Maps of all Walk-In Access sites are available electronically at mndnr.gov/walkin. Printed atlases can be found across the 46-county area at DNR license agents, DNR wildlife offices and county soil and water conservation district offices. Atlases are also available by calling the DNR Information Center at 888-646-6367.
“Walk-In Access works because hunters respect the land and that respect encourages landowners to enroll their land,” Roemhildt said. “We are glad to talk with landowners who are considering the program,” Roemhildt said. “We hope to grow the program to 30,000 acres by 2018.”
Parcels enrolled in the Walk-In Access program must be at least 40 acres in size with high quality cover. Most land is also enrolled in private land conservation programs. The next enrollment period will begin in January 2018.
The Walk-In Access program began in 2011 and is currently funded through 2018 with a three-year grant from the Natural Resources Conservation Service of the U.S. Department of Agriculture. Other funding sources come through a surcharge on nonresident hunting licenses, a one-time appropriation from the Minnesota Legislature in 2012, and donations from hunters.
When archery deer season opens Saturday, Sept. 16, mandatory testing for chronic wasting disease and restrictions on moving deer carcasses begins again in southeastern Minnesota’s CWD management zone, deer permit area 603.
“With archery deer season approaching, hunters are encouraged to plan ahead and be aware of the testing that will be required and the specifics about when they can and can’t move carcasses out of the CWD zone,” said Lou Cornicelli, wildlife research manager for the Minnesota Department of Natural Resources.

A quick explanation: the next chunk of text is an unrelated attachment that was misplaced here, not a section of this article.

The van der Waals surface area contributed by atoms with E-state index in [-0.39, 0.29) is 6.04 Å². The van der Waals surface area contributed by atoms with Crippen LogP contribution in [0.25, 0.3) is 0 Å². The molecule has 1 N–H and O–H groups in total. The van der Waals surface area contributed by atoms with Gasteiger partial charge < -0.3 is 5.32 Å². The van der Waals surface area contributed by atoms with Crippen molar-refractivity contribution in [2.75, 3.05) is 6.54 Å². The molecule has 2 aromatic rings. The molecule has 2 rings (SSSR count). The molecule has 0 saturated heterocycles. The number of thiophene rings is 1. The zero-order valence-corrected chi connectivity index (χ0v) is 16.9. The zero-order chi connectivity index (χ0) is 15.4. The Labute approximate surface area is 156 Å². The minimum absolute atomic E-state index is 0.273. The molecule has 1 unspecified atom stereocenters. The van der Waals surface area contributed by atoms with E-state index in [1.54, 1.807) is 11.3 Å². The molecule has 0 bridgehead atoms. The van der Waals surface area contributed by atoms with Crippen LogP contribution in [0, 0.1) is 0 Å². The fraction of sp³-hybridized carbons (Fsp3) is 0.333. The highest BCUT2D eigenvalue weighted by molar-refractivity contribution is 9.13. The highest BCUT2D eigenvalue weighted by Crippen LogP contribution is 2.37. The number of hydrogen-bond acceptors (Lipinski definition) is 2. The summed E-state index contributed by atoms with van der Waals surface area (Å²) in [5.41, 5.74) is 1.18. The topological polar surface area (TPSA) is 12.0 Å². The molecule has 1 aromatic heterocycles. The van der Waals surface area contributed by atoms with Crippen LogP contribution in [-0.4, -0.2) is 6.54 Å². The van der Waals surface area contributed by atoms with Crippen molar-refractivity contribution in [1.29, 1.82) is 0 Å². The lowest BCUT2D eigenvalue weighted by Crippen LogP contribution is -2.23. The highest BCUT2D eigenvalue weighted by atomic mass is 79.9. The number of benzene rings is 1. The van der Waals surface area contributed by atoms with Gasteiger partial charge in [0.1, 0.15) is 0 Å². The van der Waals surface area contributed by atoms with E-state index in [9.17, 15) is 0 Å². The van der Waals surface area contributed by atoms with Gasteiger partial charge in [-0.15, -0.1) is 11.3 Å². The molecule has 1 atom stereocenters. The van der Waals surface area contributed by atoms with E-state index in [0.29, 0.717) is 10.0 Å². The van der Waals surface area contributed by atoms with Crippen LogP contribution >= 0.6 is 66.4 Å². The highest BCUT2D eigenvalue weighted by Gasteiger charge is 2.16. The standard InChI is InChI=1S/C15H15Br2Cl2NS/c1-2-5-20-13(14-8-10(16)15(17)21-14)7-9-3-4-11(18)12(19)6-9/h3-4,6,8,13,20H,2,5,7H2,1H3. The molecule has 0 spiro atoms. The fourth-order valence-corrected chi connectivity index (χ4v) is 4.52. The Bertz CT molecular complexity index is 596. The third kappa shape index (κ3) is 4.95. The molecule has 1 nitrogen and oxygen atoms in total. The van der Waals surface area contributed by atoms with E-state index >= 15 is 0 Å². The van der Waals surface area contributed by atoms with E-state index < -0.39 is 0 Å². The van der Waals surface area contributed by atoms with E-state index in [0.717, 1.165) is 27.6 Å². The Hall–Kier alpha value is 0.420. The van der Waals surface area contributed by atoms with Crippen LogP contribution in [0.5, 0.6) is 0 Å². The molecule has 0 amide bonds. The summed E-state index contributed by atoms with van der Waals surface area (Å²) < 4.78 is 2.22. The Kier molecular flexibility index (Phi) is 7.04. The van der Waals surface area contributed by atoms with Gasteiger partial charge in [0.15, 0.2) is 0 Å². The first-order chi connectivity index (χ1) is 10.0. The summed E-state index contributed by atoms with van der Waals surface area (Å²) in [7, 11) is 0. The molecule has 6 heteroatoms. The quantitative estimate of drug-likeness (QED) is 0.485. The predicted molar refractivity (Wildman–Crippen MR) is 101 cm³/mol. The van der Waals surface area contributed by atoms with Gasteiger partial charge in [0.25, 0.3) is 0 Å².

Archery hunters in deer permit area (DPA) 603 will be required to submit the head from all adult deer 1 year old or older so lymph nodes can be tested for CWD. Hunters cannot remove the carcass or carcass remains from the CWD zone until a negative test result is reported.
Carcass movement restrictions do allow hunters to immediately transport out of the zone quarters or other deer pieces without spinal column parts; boned-out meat; and antlers with a skull plate that is free of brain matter. Hunters should check page 65 of the 2017 Minnesota Hunting and Trapping Regulations Handbook for additional information.
“Archery deer hunters also should check the DNR website for the DPA boundary map,” Cornicelli said. “As a reminder, the CWD management zone was created from DPAs 347 and 348, so hunters need to be mindful of what area they’re hunting.”
Hunters are required to register their deer. DNR will allow phone and Internet registration during the archery season in the CWD zone. The system will be monitored for compliance and may be turned off if needed.